In the previous examples we kept the flex direction set to row for the sake of consistency and we saw that the Justify Content property controls the positioning on the major axis (in this case the horizontal axis) and that Align Items controls the positioning on the minor axis (in this case the vertical axis). The opposite is true when flex direction is column. In that case the Justify Content property determines the positioning of items along the vertical axis while Align Items determines the positioning of items along the horizontal axis. There are of course times when you want most of the items in a container to align in a certain way, but you’d like one or a few items to be aligned differently.
This is where Align Self and Justify Self come into play. These properties are assigned to items within a flexbox container that you’d like to be aligned differently than what the container is set to. Let’s take a look at an example. If you’re following along, the Align Self and Justify Self properties can be found in the “Flex Options” tab of any of the Flexblocks Items that we previously created. We’ll start with a set of items in a container with the Align Items property set to “flex-start”. We’ll then tinker with Item #2’s Align Self property and see what happens.
All items are aligned to the start of the flexbox container, while Item #2 bucks the trend due to its Align Self property being set to “center”.
Again, all items are aligned to the start of the flexbox container, while Item #2 is aligned to the end of the container due to its Align Self property being set to “flex-end”.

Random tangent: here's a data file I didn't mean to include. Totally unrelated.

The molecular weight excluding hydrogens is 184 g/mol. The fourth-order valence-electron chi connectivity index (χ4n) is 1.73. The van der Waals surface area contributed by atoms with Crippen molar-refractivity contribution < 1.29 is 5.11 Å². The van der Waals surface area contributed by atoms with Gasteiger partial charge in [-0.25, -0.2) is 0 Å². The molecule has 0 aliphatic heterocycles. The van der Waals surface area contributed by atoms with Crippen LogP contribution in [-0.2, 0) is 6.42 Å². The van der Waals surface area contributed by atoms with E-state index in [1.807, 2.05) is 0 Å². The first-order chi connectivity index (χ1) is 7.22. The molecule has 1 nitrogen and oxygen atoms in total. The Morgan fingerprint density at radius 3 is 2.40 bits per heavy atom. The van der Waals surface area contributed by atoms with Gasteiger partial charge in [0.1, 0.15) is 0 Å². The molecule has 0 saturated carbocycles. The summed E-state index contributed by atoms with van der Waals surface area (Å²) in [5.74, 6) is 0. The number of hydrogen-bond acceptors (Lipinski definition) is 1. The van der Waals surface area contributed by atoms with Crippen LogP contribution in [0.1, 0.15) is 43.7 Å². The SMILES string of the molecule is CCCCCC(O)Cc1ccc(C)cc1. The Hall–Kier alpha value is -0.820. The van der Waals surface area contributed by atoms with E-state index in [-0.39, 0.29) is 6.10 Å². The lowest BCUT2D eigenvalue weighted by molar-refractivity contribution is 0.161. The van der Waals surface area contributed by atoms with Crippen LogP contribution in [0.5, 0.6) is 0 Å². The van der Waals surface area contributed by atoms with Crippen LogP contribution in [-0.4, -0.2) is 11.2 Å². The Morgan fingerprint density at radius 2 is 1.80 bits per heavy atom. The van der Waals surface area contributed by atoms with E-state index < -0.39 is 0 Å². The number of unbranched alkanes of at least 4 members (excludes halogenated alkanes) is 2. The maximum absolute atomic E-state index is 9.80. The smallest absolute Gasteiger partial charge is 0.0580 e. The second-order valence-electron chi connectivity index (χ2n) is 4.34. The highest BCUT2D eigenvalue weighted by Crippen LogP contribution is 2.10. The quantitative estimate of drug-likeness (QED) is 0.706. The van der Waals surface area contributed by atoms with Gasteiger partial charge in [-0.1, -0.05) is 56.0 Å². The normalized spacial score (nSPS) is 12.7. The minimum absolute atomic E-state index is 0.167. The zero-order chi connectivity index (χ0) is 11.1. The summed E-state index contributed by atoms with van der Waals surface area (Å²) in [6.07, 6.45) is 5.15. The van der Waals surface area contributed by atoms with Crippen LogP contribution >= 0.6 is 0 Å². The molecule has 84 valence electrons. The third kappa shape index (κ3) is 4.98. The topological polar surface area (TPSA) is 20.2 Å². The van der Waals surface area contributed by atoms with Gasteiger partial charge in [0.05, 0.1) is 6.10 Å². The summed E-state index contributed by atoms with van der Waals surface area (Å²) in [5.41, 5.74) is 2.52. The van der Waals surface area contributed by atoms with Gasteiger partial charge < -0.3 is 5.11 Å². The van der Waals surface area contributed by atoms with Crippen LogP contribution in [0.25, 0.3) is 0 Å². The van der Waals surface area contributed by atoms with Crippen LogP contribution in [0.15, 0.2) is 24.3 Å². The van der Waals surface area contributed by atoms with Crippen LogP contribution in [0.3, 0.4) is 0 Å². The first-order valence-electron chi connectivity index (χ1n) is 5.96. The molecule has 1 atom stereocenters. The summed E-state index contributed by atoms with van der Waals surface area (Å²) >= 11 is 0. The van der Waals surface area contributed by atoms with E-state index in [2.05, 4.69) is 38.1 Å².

The Justify Self Property – Ignored In Flexbox
While the Justify Self property is ignored when used in a flexbox container, we still offer the option just in case someone needs to put a flex item inside of a block display or grid display container and wants to fine tune its alignment.
Responsive Layouts With The Flex Wrap Property
So now we know how to arrange flexbox items within a container, but what happens when the container is smaller than the items it contains? The Flex Wrap property controls what happens when a parent container cannot contain its child items. This is usually more of an issue for containers with “row” flex direction since containers are often constrained by the width of the viewport and side to side scrolling or content spilling off the screen is usually considered suboptimal behavior. Flex Wrap is less of a concern when we work with “column” flex direction since typically a web page has unlimited top to bottom scrolling space.
In order to demonstrate the Flex Wrap property we’ll stay with our same container but this time give each flex item a defined minimum width. Let’s see what happens when we shrink the viewport (thus shrinking the container) with various values for Flex Wrap. Flex Wrap settings can be found under the “Flex Options” tab for the container block. For this demonstration I’ve set Justify Content and Align Items both to “flex-start”.
With the flex-wrap property set to no-wrap the items spill outside of the container.
With flex-wrap set to “wrap” we nicely wrap items as needed.
Similar to setting the flex-wrap value to “wrap” except items are stacked from bottom to top with the first item at the bottom.
Flexbox Item Sizing – Flex Basis, Flex Grow, and Flex Shrink
In our earlier examples we manipulated item width and height via the min-width and min-height properties. This is a total valid way to size items in flexbox, but there are other methods we can also take advantage of. In the next section of this tutorial we’ll explore the Flex Basis, Flex Grow, and Flex Shrink properties, and how we can use them to create more responsive layouts.
Flexbox Property – Flex Basis